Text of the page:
3) There is some power in A to cause B (necessary connection).

This third point is philosophically a little more problematic in that it requires a theoretical element, “something that exists in the mind, not in the objects” (Hume, 2000). That is to say, a mental notion must be established linking the two types of object or event. Hume suggests it is our mind that makes this connection between objects or events when in reality they should be regarded as separate isolated instances. Relativity and quantum mechanics have also forced physicists to abandon their assumptions of causality, as they don’t seem to apply at the sub-atomic particle level. However they seem to remain valid for what happens at the level of human experience.

The major problem identified with inductive reasoning lies in the fact that to justify generalization or causality we use experience and inductive reasoning, creating a kind of circular logic, as we are justifying an inductive argument with more inductive reasoning.

The Raven Paradox

Carl Gustav Hempel (1905-1995) technically described this problem in logical terms with his Raven Paradox. Inductively to describe ravens we can hypothesize “all ravens are black” based on our observation of a subset of all ravens (as we cannot view them all). Over time with no non-black ravens encountered we accept this hypothesis. Therefore, by logical implication we can also state “everything that is not black is not a raven.”  Our hypothesis “all ravens are black” therefore has the equivalent form “all non-black things are non-ravens,” or more precisely, “if an object isn’t black then it is not a raven.” Logically, if every sighting of a black raven confirms our hypothesis, then every sighting of a non-black non-raven should equally confirm our hypothesis. This is where he argues inductive logic falls down, as if I look at my car, and see it is green, and it is not a raven, this confirms my hypothesis that all ravens are black! This of course makes no sense at all, but by the rules of logic, if I accept inductive hypotheses and confirmation by observation, then every observation (except one that refutes my hypothesis) confirms it, even when totally irrelevant.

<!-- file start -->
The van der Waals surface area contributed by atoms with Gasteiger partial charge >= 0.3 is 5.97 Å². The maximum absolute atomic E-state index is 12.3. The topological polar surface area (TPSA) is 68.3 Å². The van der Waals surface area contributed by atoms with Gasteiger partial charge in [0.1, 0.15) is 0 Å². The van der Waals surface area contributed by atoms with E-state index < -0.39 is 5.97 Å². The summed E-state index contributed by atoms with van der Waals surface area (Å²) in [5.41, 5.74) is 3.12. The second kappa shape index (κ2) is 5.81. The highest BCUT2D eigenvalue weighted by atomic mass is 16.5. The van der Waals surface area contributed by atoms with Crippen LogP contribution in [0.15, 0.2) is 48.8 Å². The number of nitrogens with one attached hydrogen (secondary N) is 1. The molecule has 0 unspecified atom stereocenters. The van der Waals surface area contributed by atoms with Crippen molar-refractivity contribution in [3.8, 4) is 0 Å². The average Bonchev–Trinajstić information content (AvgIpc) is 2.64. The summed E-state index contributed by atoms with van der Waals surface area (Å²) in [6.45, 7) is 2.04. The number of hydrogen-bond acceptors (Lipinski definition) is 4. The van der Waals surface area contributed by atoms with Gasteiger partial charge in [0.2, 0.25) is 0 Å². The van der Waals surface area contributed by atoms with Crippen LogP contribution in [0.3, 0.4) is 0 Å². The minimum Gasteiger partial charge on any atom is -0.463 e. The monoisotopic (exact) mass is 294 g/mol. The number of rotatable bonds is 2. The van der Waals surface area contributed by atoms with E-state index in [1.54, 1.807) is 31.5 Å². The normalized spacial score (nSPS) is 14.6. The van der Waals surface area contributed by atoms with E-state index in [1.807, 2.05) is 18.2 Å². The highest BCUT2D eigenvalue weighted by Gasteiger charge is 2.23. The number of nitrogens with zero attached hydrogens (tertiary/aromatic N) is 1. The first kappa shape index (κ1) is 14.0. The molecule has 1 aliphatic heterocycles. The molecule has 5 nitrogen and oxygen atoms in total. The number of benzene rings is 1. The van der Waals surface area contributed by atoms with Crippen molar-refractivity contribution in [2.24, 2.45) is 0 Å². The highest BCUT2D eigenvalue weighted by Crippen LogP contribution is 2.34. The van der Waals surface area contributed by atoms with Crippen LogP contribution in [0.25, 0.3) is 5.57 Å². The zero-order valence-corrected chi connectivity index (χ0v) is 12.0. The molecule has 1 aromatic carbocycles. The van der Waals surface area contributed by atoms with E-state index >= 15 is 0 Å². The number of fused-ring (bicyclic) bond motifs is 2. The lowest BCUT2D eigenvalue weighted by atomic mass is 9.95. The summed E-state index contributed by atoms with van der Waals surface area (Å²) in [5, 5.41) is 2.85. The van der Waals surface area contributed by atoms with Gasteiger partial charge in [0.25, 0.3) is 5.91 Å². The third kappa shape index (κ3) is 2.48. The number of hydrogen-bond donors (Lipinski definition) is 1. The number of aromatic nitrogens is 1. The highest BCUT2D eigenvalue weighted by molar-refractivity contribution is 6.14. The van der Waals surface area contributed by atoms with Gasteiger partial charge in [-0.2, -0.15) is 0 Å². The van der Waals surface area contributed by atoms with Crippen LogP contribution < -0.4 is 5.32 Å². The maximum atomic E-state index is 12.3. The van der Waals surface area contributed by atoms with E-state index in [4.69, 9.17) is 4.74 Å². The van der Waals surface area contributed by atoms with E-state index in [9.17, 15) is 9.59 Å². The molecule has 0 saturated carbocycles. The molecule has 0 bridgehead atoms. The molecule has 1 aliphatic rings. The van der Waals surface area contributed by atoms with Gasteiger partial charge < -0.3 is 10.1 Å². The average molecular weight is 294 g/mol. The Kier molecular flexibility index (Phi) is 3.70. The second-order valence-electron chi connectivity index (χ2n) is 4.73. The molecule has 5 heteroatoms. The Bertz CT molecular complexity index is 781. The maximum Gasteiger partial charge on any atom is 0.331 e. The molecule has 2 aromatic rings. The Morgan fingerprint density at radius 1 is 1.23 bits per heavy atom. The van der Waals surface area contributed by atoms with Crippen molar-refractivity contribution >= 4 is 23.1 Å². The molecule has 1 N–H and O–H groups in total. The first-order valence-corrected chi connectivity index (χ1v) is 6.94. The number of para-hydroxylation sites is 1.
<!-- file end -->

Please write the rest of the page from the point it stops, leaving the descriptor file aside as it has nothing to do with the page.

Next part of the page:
The problem of induction is an argument frequently used by philosophers to “beat up” science, by suggesting that science is no better than alternative narratives for explaining the world. However, Karl Popper proposed a partial solution to the problem of induction with falsifiability, and  Charles Saunders Pierce gives us a pragmatic framework that appears quite effective at generating effective outcomes in the hypothetio-deductive model. So practically the problem of induction remains more philosophical than practical in its nature.